Feminist Interventions in Curatorial Practice at Appalachian University Art Institutions

TR Number



Journal Title

Journal ISSN

Volume Title


Virginia Tech


This thesis addresses a gap in scholarship by centering curators at often-overlooked university art institutions in the Appalachian region in order to analyze the practical applications of feminist curatorial methodologies in comparison to established feminist curatorial scholarship Three case studies focus on the Reece Museum at Eastern Tennessee State University, the Art in the Libraries initiative at West Virginia University, and the Eleanor D. Wilson Museum at Hollins University. This study uses qualitative and anecdotal data collection methods, such as surveys and one-on-one interviews to demonstrate how feminist methodologies are employed as a theoretically informed curatorial practice, following the framework originally developed in feminist curatorial scholarship. An analysis of feminist curatorial scholarship reveals three core principles of feminist curating: institutional critique, collaboration and engagement, and inventive exhibition strategies. Data analysis found that staff at these three university institutions utilize various intersectional methodologies under the umbrella of feminist interventions when creating exhibitions in their respective institutions. The concept of "feminist curating," as understood and expressed by the staff, has evolved from traditional gender-centered approaches to address a broader scope of socio-economic inequalities as well as power dynamics within museums It is intended to serve as an entry point for further critique of self-described curatorial feminist methods and their practical implementations, in order to analyze what these strategies and practices look like, and how they are intended to affect the university community.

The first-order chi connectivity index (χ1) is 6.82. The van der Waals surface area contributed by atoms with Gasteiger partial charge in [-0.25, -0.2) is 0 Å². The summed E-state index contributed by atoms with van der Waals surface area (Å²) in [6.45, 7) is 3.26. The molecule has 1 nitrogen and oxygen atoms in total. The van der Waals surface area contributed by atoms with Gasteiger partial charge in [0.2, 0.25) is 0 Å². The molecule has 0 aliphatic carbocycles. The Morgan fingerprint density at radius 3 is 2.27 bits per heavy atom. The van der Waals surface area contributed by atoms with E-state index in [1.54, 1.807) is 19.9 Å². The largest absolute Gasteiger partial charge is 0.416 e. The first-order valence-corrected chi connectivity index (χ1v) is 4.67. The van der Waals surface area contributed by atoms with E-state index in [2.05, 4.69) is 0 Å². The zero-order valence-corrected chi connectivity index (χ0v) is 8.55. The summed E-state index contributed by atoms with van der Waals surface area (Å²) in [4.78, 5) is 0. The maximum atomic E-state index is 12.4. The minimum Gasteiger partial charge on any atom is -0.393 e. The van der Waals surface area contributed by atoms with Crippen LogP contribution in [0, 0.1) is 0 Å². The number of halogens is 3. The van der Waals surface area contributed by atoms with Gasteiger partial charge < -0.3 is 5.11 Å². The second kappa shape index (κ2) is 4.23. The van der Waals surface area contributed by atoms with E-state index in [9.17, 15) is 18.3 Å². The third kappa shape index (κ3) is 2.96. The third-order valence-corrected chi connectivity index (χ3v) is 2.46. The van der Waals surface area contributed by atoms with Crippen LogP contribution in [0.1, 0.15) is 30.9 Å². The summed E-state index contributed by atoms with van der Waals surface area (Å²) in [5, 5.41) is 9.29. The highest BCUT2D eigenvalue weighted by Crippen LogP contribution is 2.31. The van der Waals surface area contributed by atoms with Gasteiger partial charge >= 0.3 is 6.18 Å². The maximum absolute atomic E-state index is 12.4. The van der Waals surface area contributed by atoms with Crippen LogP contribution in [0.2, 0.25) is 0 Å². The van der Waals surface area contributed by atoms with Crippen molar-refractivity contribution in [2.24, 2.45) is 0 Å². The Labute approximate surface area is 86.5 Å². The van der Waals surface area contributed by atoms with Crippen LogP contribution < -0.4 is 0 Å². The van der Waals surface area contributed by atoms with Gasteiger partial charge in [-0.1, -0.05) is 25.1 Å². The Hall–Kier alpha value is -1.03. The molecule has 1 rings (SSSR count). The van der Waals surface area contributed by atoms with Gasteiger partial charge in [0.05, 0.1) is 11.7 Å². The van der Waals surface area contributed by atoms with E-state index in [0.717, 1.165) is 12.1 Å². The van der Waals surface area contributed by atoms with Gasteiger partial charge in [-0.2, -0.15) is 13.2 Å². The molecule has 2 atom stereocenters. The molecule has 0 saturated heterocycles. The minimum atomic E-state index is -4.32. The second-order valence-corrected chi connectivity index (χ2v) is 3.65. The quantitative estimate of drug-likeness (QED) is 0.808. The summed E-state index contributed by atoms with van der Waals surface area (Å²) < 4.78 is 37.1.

feminist curatorial interventions, university art institutions, Appalachia, institutional critique, collaborative practices, exhibition curating